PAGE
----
Last week’s raid on Trump’s Mar-a-Lago home represented the culmination of a criminal investigation pushed by a partisan bureaucrat who called January 6, 2021, the “absolute worst” day of his life. And while since last Monday, the country has focused on the FBI’s raid of Trump’s personal residence, seeing that as the crossing of the Rubicon, the die was cast this spring when the DOJ went to the grand jury about Trump’s presidential records.
Reporting by the New York Times and Washington Post — some from months ago — when pieced together and considered in tandem with past practices related to presidential and other governmental records, reveals this reality. The relevant reporting started no later than February of this year, when the Washington Post broke the news that the National Archives and Records Administration (NARA) confirmed in a statement, issued by the then-archivist of the United States David S. Ferriero, that in January of 2022 NARA had retrieved from Mar-a-Lago 15 boxes of presidential records, which according to sources included items such as mementos, gifts, and letters. NARA added that Trump representatives were “continuing to search” for additional records.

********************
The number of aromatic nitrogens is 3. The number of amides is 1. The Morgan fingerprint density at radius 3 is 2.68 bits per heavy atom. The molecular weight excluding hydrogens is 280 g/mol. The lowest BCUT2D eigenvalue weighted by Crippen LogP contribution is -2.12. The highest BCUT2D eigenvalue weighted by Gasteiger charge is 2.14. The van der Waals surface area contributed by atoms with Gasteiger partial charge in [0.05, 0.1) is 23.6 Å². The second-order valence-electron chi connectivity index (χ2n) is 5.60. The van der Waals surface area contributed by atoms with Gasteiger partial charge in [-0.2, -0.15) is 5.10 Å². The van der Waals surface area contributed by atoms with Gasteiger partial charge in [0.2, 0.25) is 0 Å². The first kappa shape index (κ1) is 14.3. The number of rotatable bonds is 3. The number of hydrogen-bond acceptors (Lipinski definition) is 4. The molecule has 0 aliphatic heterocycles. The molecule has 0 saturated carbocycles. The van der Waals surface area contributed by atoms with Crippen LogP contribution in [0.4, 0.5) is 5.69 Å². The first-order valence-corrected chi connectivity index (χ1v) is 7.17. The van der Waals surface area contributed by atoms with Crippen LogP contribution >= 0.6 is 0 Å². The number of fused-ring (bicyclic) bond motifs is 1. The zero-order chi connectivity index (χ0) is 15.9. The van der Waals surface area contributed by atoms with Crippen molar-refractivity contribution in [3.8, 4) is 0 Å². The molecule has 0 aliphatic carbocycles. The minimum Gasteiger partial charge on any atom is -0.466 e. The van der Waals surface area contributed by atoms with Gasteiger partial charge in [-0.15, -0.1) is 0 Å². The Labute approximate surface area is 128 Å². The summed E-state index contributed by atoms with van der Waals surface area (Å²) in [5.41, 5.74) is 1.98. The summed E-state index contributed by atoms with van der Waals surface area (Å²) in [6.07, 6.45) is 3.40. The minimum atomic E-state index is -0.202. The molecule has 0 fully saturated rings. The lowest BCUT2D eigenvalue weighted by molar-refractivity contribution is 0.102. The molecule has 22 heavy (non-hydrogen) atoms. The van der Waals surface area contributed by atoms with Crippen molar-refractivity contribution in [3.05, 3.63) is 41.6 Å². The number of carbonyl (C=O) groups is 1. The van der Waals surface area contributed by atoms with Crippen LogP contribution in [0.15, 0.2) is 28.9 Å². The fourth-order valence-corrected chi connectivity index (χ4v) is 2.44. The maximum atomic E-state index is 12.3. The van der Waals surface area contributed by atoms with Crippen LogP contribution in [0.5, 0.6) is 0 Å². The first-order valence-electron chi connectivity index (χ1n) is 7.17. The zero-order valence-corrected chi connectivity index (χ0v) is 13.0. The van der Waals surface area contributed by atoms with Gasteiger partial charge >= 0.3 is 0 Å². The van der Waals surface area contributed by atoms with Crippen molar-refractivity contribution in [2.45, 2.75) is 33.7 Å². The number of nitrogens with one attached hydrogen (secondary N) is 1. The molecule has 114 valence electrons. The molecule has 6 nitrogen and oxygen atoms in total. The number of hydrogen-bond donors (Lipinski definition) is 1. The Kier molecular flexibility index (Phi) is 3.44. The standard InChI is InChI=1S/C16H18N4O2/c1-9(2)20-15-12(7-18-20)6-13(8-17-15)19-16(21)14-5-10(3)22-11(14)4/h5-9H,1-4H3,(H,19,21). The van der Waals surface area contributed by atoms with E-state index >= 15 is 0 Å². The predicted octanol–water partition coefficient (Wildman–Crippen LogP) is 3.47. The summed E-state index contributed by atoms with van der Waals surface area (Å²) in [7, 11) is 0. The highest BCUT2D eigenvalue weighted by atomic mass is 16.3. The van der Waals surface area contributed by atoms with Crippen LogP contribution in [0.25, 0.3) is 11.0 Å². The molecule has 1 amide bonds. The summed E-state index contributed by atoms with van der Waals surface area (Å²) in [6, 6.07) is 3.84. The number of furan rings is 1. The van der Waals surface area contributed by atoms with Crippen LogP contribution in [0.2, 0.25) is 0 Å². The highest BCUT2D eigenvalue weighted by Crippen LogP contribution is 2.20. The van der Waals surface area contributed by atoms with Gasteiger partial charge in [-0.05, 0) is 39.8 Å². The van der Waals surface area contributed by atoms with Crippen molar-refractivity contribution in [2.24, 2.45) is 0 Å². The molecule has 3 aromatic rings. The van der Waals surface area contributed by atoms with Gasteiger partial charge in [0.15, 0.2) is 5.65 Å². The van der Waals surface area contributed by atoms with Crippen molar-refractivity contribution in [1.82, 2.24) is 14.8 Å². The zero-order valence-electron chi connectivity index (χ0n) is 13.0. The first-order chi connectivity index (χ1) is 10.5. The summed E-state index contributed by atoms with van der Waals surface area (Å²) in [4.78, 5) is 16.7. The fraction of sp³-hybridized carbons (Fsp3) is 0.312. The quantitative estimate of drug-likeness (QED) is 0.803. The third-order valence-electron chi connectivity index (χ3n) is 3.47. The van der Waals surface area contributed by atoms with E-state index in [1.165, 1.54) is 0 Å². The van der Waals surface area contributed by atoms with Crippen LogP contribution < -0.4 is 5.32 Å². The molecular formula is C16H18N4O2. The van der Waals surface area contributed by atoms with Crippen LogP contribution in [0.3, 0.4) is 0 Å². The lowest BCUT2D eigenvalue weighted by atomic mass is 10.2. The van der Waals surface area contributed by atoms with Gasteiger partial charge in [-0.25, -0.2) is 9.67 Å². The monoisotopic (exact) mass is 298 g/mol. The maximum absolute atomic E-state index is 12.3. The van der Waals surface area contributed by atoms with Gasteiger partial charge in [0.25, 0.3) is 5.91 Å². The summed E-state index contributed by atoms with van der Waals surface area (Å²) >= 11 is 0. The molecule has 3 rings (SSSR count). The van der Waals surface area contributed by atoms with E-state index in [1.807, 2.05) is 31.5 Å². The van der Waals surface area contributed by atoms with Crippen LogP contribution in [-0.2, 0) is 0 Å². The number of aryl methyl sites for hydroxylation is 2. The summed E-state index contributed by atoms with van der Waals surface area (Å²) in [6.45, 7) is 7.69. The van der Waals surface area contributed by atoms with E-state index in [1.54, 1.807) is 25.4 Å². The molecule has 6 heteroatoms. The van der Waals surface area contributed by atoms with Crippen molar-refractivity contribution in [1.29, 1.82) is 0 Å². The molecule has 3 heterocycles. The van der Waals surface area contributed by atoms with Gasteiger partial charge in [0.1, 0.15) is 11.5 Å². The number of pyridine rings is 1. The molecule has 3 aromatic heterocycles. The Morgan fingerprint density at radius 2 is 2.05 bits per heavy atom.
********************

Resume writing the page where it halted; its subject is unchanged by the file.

Months later, in interviewing the then-recently retired Ferriero, the Washington Post detailed the origins of the retrieval of the 15 boxes. At the conclusion of Trump’s presidency, the Post reported, Ferriero “was told by the White House Office of Records Management about a group of boxes in the White House residence that should go to the Archives.”